A popular Mideast nightclub is opening a branch in Saudi Arabia on Thursday (June 13) in the latest sign of how far the kingdom has loosened restrictions on entertainment. In line with the country’s Islamic laws, though, it will not be serving alcohol. The club, White Saudi Arabia, will open its doors with an evening performance by American R&B artist Ne-Yo, the communications manager for Addmind Hospitality, Serge Trad, told The Associated Press.
The “White” club has popular branches in Dubai and Beirut, places known for their nightlife, beaches and partying — unlike Saudi Arabia, which is home to Islam’s holiest sites. Addmind Hospitality also has venues in Qatar and Bahrain and is operating on Egypt’s Mediterranean coast this summer.
The Saudi club is temporary, though, operating for just a month until July 18th as part of a city-wide festival in Jiddah aimed at boosting tourism and domestic spending. The Red Sea city is seen as more liberal and diverse than the landlocked capital, Riyadh, where restaurants and cafes enforce gender segregation between single men and women.
The pop-up nightclub may reflect an attempt by Saudi sponsors and officials to test the public’s reactions to more entertainment venues like this in the kingdom.
Trad said the dress code is “smart casual,” meaning women will not be required to wear the country’s mandatory loose robe, known as the abaya, or the traditional headscarf and face veil most Saudi women don in public. The venue is on the Jiddah waterfront, where private beaches do not enforce strict dress codes. In a departure from venues in conservative Riyadh, it will serve sheesha, or hookah, the popular Middle Eastern waterpipe.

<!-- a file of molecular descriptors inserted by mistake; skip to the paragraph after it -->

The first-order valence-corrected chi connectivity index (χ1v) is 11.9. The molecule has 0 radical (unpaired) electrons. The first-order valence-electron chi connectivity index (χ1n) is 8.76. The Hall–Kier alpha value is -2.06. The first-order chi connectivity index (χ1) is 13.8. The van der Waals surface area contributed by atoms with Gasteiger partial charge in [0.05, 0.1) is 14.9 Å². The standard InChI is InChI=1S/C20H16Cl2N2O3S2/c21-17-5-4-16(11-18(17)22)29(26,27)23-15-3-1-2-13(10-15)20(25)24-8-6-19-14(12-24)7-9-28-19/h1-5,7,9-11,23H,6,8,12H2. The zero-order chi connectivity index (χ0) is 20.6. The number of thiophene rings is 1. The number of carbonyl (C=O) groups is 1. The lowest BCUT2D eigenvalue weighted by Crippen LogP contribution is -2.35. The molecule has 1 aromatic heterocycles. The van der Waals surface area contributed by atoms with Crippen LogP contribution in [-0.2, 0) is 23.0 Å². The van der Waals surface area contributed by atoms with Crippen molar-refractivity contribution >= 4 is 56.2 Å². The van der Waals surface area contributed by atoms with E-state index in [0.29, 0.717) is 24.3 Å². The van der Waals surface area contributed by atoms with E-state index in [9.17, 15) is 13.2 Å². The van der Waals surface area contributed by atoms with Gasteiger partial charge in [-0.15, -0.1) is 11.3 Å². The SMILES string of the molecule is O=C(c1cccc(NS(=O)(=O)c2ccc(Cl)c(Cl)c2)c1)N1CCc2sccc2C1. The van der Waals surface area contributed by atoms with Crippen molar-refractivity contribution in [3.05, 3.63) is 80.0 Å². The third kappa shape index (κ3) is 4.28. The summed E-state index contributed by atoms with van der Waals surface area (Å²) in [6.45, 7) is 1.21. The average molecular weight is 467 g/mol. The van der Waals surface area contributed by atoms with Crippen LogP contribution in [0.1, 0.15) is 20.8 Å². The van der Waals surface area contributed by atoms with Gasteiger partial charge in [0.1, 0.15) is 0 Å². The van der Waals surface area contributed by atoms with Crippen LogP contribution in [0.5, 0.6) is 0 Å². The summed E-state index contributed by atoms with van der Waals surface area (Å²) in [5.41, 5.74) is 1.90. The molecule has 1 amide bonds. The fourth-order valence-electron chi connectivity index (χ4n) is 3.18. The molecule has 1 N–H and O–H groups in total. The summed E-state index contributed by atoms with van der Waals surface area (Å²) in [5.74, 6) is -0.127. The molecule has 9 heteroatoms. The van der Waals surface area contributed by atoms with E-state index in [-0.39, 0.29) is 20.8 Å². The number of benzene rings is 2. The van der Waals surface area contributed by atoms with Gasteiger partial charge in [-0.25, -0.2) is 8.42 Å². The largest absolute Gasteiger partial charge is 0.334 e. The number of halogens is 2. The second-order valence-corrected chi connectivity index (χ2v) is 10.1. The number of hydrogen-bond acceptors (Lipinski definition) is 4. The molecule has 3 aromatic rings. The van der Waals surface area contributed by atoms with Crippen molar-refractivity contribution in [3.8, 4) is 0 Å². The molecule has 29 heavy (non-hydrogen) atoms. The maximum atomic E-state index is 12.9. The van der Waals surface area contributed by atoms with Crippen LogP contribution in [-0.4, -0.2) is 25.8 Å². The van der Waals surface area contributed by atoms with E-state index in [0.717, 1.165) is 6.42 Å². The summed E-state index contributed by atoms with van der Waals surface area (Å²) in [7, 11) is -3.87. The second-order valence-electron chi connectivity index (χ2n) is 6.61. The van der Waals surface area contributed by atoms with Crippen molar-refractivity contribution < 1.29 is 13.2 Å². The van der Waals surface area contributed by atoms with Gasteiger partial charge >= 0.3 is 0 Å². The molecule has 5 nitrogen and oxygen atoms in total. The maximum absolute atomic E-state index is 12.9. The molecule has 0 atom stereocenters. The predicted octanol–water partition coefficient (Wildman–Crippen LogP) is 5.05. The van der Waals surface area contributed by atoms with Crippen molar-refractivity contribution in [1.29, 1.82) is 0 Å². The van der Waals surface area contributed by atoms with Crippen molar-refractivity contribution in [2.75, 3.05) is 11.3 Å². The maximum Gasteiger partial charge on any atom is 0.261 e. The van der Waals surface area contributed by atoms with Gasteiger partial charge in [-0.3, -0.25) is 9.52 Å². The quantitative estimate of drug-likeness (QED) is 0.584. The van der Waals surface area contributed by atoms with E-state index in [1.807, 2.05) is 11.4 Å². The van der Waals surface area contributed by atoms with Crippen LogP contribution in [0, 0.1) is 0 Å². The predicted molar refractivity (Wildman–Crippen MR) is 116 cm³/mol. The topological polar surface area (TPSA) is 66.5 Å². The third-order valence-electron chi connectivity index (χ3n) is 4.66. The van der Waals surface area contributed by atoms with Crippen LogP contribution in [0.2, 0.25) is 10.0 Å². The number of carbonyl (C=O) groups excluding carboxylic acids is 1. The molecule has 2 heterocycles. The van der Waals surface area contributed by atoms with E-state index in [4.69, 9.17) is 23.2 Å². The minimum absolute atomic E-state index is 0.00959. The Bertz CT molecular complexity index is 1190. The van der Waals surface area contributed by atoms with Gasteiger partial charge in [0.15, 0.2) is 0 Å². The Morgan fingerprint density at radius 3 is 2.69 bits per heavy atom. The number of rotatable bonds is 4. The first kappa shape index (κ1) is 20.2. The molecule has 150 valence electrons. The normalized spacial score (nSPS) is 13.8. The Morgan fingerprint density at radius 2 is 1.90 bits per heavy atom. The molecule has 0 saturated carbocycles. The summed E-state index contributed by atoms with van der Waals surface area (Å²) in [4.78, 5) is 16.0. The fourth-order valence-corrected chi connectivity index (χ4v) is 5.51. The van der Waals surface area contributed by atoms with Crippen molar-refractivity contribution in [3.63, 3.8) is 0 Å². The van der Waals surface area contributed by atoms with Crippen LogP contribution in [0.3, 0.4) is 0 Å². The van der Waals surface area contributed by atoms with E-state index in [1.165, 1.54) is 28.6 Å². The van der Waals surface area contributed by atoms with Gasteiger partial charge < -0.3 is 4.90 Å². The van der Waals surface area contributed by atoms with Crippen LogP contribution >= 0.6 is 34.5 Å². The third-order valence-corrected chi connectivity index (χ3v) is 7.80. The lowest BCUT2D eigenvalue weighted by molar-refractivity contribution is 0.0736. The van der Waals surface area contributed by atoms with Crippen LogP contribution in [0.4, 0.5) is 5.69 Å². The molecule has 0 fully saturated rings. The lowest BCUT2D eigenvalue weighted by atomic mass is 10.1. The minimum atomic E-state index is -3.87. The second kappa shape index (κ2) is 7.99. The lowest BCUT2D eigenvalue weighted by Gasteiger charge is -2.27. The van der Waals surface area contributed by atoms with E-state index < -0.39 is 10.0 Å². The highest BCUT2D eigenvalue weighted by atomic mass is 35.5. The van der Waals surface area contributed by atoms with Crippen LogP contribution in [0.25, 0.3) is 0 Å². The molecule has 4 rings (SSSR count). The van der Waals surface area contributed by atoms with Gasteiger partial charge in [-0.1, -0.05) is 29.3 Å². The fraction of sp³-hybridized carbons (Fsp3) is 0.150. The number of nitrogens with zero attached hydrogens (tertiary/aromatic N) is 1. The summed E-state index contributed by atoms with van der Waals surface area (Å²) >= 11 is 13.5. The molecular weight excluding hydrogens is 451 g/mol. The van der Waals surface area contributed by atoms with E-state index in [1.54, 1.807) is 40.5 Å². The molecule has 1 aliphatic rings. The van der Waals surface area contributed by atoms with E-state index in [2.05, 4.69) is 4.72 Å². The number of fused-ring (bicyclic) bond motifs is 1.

Entry to the 18-and-over club starts at $80 a person and can reach $250 a person. That prices out many Saudis, for whom the average monthly wage is around $2,600. In line with Saudi Arabia’s Islamic legal codes, the venue is being referred to as a cafe, lounge or performance venue in Arabic and not as a nightclub.
Still, that didn’t stop thousands of people from tweeting under the Arabic hashtag ”disco in Jiddah.” While many of the tweets used humor and surprise to talk about the venue, there has been pushback against the club online. Trad said the club’s new Instagram account drew 11,000 followers in less than a day, but was quickly shut down after detractors reported it.
“It was part of the negative feedback we were getting. People were angry about ‘White’ opening there,” Trad said, adding that many others, though, are excited to see what other artists the venue will host.
Over the past several months, the kingdom has seen performances by Mariah Carey , Enrique Iglesias, Black Eyed Peas, rapper Sean Paul, and DJs David Guetta and Tiesto, despite widespread international backlash since October over the killing of Saudi critic and writer Jamal Khashoggi by Saudi agents close to the crown prince in the kingdom’s consulate in Turkey.
The concerts, where men and women freely stand next to one another, are a stark change from when Saudi Arabia’s morality police would raid establishments that played loud music, break up parties and report groups of single men and women for sitting together in public. For years, concerts and movie theaters were banned.
Gender segregation remains enforced in many restaurants, coffee shops, public schools and universities, but other rules have loosened with women now allowed to drive and attend matches in sports stadiums that were once only open to men.